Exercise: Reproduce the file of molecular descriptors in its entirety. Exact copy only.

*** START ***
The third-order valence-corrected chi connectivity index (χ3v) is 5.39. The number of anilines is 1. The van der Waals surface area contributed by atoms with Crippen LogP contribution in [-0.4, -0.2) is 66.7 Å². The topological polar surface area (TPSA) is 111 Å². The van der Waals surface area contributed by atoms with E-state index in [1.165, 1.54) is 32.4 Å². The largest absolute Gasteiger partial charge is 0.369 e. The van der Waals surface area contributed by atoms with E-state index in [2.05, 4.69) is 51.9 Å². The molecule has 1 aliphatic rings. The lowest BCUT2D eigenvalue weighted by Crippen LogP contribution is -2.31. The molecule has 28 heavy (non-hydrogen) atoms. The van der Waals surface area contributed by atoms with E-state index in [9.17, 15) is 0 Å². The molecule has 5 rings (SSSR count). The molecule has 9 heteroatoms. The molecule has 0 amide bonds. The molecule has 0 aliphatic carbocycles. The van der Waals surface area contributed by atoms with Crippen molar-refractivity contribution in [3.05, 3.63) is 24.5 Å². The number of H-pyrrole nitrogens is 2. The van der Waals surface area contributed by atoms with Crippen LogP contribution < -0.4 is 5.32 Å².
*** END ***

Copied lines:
The third-order valence-corrected chi connectivity index (χ3v) is 5.39. The number of anilines is 1. The van der Waals surface area contributed by atoms with Crippen LogP contribution in [-0.4, -0.2) is 66.7 Å². The topological polar surface area (TPSA) is 111 Å². The van der Waals surface area contributed by atoms with E-state index in [1.165, 1.54) is 32.4 Å². The largest absolute Gasteiger partial charge is 0.369 e. The van der Waals surface area contributed by atoms with E-state index in [2.05, 4.69) is 51.9 Å². The molecule has 1 aliphatic rings. The lowest BCUT2D eigenvalue weighted by Crippen LogP contribution is -2.31. The molecule has 28 heavy (non-hydrogen) atoms. The van der Waals surface area contributed by atoms with E-state index in [9.17, 15) is 0 Å². The molecule has 5 rings (SSSR count). The molecule has 9 heteroatoms. The molecule has 0 amide bonds. The molecule has 0 aliphatic carbocycles. The van der Waals surface area contributed by atoms with Crippen molar-refractivity contribution in [3.05, 3.63) is 24.5 Å². The number of H-pyrrole nitrogens is 2. The van der Waals surface area contributed by atoms with Crippen LogP contribution < -0.4 is 5.32 Å².